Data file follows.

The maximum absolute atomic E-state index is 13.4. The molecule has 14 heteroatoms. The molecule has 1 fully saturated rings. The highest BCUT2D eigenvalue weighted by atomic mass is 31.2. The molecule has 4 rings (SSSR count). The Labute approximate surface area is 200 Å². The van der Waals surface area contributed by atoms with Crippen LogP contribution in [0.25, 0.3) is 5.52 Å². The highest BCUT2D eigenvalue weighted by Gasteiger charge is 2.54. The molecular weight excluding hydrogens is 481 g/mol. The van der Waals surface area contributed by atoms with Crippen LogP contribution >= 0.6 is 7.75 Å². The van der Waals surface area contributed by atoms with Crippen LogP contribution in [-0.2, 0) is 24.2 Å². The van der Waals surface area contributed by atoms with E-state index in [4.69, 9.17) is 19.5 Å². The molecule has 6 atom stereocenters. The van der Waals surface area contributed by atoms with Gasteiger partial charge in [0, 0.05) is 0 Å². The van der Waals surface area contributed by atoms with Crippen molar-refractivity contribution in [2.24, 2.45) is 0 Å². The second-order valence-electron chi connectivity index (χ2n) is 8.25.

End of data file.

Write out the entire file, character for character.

The maximum absolute atomic E-state index is 13.4. The molecule has 14 heteroatoms. The molecule has 1 fully saturated rings. The highest BCUT2D eigenvalue weighted by atomic mass is 31.2. The molecule has 4 rings (SSSR count). The Labute approximate surface area is 200 Å². The van der Waals surface area contributed by atoms with Crippen LogP contribution in [0.25, 0.3) is 5.52 Å². The highest BCUT2D eigenvalue weighted by Gasteiger charge is 2.54. The molecular weight excluding hydrogens is 481 g/mol. The van der Waals surface area contributed by atoms with Crippen LogP contribution >= 0.6 is 7.75 Å². The van der Waals surface area contributed by atoms with Crippen LogP contribution in [-0.2, 0) is 24.2 Å². The van der Waals surface area contributed by atoms with E-state index in [4.69, 9.17) is 19.5 Å². The molecule has 6 atom stereocenters. The van der Waals surface area contributed by atoms with Gasteiger partial charge in [0, 0.05) is 0 Å². The van der Waals surface area contributed by atoms with Crippen molar-refractivity contribution in [2.24, 2.45) is 0 Å². The second-order valence-electron chi connectivity index (χ2n) is 8.25.